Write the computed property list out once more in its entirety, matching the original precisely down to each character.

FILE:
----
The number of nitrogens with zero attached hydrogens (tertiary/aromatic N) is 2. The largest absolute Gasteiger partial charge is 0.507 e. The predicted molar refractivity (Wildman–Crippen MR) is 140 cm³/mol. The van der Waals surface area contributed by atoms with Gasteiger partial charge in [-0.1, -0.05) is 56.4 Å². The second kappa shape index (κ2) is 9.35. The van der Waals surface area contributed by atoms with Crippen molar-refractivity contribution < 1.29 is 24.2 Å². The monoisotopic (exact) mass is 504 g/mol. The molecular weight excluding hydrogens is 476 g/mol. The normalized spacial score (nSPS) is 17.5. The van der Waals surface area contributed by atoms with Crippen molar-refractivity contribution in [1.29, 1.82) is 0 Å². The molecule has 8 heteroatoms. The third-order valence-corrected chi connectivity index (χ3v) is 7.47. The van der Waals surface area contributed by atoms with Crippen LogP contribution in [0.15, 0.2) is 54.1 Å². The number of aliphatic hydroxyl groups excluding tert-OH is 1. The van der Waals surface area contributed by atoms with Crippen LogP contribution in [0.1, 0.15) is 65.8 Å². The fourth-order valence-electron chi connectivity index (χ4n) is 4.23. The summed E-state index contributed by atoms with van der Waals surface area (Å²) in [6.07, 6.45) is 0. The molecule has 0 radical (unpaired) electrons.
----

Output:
The number of nitrogens with zero attached hydrogens (tertiary/aromatic N) is 2. The largest absolute Gasteiger partial charge is 0.507 e. The predicted molar refractivity (Wildman–Crippen MR) is 140 cm³/mol. The van der Waals surface area contributed by atoms with Gasteiger partial charge in [-0.1, -0.05) is 56.4 Å². The second kappa shape index (κ2) is 9.35. The van der Waals surface area contributed by atoms with Crippen molar-refractivity contribution < 1.29 is 24.2 Å². The monoisotopic (exact) mass is 504 g/mol. The molecular weight excluding hydrogens is 476 g/mol. The normalized spacial score (nSPS) is 17.5. The van der Waals surface area contributed by atoms with Crippen molar-refractivity contribution in [1.29, 1.82) is 0 Å². The molecule has 8 heteroatoms. The third-order valence-corrected chi connectivity index (χ3v) is 7.47. The van der Waals surface area contributed by atoms with Crippen LogP contribution in [0.15, 0.2) is 54.1 Å². The number of aliphatic hydroxyl groups excluding tert-OH is 1. The van der Waals surface area contributed by atoms with Crippen LogP contribution in [0.1, 0.15) is 65.8 Å². The fourth-order valence-electron chi connectivity index (χ4n) is 4.23. The summed E-state index contributed by atoms with van der Waals surface area (Å²) in [6.07, 6.45) is 0. The molecule has 0 radical (unpaired) electrons.